Tuesday, September 28, 2010
Once or twice a year, our neighborhood has a mock disaster. No one specifies what has befallen us, though flood and earthquake are possibilities that come to mind. We all check in at a central location, where someone has a HAM radio, and we're encouraged to practice our family disaster procedures at home.
This year, our family decided to try out our 72-hour disaster kits. We each have a backpack full of personal supplies, plus a family duffel bag of food and misc. We grabbed those, threw some bottles of water in the back of the van, and randomly drove to a pond we've been wanting to visit a ways down the freeway. Then we piled our backpacks on a picnic table and attempted to cook and eat dinner.
Cooking, we managed. We had pieces from three different kinds of emergency stoves, plus a firepit at the campsite. Thanks to our time in Cub Scouts, we had a "buddy burner"* made out of paraffin, a tuna can, and cardboard. We'd realized we didn't have a pot in the kit before we left, so there was a big pan for warming up our can of beef stew.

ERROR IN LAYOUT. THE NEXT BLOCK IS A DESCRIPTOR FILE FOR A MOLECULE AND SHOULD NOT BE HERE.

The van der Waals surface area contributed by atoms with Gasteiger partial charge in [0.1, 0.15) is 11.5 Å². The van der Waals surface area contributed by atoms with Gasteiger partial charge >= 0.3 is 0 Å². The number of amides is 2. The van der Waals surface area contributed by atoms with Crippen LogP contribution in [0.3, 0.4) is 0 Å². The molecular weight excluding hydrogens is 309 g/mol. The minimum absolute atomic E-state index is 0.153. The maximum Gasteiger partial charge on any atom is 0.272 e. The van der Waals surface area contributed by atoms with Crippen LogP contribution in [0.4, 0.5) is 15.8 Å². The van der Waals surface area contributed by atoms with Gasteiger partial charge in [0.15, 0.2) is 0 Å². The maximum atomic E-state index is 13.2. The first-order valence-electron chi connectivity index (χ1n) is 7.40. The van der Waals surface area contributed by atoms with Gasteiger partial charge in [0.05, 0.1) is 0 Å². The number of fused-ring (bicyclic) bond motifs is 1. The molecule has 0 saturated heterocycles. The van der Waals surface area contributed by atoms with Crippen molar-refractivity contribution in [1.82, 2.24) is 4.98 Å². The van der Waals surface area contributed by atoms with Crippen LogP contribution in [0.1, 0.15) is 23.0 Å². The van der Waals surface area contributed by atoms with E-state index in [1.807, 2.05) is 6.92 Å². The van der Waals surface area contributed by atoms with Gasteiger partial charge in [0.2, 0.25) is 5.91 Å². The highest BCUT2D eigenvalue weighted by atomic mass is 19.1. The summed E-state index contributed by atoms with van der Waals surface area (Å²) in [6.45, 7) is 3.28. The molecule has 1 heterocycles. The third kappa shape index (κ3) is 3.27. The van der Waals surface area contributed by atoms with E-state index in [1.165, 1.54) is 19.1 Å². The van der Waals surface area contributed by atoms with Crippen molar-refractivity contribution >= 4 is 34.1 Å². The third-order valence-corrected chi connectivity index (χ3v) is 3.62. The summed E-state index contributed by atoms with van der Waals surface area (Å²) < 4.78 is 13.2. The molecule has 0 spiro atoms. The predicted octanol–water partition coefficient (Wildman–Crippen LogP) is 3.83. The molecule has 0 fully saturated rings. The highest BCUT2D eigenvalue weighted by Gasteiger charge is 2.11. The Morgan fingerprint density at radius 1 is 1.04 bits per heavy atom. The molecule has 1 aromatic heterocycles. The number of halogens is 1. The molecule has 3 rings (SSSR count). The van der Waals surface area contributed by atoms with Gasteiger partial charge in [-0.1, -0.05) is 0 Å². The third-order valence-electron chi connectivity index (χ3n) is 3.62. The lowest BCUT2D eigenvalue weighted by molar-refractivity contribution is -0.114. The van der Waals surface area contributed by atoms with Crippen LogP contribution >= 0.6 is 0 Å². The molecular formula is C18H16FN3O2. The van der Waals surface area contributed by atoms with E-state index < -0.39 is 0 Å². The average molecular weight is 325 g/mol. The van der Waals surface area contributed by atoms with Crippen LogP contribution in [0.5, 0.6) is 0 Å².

There were not, however, any bowls for our stew, or cups for our water. And everyone was dismayed that we'd eaten up the granola bars in some past "emergency."
We ate from the communual pot, found a geocache, made friends with the feral cats in the dumpster, went out for burgers to supplement the emergency rations, and had a great time.
Still not ready to think about basements full of mud, traffic jams full of panicked people, and/or actually living on our provisions, though.
*Note discussion at this page about the possible dangers of plastic-lined tuna cans. I think ours was old enough to not have a lining.